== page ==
Sparrow releases kid rehab golf program

If enthusiasm counted for anything in golf, Olivia Polo would be a shoo-in for the LPGA trip someday.

Never mind that the 8-year-old Holt lady had more misses than hits on Monday initially Tee Sycamore Driving Range, where she and another pediatric rehabilitation patient at Sparrow Hospital worked on their swings with coaches.

"Oh!" a thrilled Olivia yelled after sending an iron shot straight down range a few lots backyards. That was enough to earn her a huge high-five from Coach Alissa McClimans.

Olivia has a genetic heart flaw and had three open-heart surgeries prior to her was three. She suffered a stroke the day after her 4th birthday. Not that any of that was stopping her on Monday.

"They believed she would enjoy this," stated Olivia's mom, Rashae Polo. "She was passionate about it right from the start."

Monday was the first practice of Sparrow's Pediatric Rehab Adaptive Therapy Program for patients who are recuperating from strokes or have cerebral palsy or other serious health conditions. They'll take routine lessons over the summer season prior to getting onto the course for a trip in August. More patients are expected to be active in the program as it gets rolling, Sparrow authorities said.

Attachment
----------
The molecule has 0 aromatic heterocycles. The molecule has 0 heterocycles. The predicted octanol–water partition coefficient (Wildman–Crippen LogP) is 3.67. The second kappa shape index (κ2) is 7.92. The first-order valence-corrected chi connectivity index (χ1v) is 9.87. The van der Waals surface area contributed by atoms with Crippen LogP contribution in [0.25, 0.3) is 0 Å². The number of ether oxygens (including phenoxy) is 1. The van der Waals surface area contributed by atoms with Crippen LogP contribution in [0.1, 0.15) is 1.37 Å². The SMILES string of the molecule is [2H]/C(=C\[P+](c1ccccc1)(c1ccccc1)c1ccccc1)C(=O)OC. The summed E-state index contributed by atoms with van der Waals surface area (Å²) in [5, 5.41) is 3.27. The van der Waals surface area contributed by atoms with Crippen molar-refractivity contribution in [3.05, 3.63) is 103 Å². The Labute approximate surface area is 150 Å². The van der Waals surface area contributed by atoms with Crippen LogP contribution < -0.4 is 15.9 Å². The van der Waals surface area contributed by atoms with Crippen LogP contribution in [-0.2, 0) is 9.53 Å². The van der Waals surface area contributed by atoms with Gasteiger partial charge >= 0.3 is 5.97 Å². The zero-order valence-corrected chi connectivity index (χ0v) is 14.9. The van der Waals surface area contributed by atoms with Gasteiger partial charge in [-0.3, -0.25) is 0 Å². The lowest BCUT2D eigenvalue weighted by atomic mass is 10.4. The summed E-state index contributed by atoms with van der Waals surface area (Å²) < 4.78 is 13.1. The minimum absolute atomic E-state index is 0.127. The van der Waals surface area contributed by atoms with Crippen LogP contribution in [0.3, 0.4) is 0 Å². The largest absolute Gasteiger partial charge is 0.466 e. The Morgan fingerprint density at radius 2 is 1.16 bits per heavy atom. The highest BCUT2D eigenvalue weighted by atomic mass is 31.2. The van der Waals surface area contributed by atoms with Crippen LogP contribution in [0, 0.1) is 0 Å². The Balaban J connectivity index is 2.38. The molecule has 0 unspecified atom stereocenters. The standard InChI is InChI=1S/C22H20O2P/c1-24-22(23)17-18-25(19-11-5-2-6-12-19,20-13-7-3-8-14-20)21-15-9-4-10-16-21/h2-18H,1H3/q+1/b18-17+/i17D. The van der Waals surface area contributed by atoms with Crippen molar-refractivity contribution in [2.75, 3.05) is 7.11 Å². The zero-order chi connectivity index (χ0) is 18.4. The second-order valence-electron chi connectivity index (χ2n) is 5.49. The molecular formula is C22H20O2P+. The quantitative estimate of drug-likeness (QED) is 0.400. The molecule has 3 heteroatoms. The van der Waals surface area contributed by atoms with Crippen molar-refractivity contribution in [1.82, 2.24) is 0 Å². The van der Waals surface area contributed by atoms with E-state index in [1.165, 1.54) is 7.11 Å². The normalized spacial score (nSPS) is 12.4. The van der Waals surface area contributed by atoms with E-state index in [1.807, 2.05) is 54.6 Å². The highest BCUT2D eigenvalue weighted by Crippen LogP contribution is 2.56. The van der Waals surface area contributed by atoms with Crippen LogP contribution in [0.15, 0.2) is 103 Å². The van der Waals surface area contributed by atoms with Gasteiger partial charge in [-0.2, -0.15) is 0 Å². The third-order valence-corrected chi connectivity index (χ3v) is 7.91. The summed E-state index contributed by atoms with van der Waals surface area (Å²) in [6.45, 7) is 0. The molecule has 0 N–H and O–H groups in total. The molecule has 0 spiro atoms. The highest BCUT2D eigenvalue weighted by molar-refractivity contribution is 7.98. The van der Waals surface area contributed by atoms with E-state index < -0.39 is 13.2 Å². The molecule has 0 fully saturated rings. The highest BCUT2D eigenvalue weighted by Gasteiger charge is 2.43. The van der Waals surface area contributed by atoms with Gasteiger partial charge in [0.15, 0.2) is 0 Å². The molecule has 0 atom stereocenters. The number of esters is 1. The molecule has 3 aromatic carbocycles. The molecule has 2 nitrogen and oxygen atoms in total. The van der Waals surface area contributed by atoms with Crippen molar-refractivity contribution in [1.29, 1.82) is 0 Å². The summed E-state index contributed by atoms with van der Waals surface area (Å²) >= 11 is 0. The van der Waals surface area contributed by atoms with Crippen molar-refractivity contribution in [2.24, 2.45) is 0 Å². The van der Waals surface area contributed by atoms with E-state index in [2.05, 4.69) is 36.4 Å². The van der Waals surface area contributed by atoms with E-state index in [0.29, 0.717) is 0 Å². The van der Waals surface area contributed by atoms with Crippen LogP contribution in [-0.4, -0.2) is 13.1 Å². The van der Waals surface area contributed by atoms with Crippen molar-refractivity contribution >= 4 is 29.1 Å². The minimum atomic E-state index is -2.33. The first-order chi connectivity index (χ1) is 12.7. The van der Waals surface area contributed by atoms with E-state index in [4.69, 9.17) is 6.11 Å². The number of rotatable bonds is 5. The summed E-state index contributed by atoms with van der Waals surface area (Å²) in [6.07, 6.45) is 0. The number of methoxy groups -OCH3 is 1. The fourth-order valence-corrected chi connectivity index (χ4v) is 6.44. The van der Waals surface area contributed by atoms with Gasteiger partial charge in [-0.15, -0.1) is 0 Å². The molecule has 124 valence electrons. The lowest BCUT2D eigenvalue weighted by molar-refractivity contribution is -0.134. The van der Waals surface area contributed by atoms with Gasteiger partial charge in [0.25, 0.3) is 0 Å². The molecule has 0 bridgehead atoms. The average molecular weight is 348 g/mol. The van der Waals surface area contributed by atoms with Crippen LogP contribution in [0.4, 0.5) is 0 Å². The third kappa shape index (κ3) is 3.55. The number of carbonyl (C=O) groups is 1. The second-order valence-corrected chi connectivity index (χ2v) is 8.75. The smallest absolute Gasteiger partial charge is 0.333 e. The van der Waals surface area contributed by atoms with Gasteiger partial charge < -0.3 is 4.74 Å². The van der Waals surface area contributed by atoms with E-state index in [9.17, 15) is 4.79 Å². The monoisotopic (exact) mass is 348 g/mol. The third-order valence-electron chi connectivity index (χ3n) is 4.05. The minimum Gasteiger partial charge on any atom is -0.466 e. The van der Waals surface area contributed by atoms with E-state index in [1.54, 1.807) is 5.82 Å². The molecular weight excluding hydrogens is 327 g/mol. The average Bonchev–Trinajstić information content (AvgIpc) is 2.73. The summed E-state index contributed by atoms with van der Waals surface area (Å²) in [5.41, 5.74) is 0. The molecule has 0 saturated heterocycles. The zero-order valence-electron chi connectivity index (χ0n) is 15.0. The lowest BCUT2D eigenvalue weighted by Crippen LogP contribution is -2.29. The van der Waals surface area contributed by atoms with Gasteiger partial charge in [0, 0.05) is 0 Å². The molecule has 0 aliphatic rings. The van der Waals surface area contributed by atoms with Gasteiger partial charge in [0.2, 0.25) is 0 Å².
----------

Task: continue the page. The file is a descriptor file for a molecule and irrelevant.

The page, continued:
"We wanted to get them moving, get them out in the neighborhood, get them doing something that more normally normal kids may do," stated Jennifer Deibel, who handles the pediatric rehabilitation device at Sparrow. "We aimed to incorporate a dance class into treatment, and this was the next idea to simply grow that concept and get the kids out into the neighborhood more."

The program is being moneyed by the Sparrow Foundation and a grant from the Capital Area Community Foundation, Deibel said.

First Tee of Mid-Michigan, which operates the driving variety on East Mount Hope Avenue, utilizes golf to help build character and promote healthy options for youths.

Taylor Tew, 12, of Mason, who has cerebral palsy and is not able to use her left hand, was hitting the ball consistently with a smooth, one-handed swing.

When she was really young, medical professionals stated she would never ever have the ability to stroll or talk or reveal any feeling, said her mom, Tammy Huisker. But Taylor has blown right past that diagnosis and now strolls on her own, Huisker said.

"She has one heck of swing with that ideal arm," stated Huisker's hubby, Andy Huisker.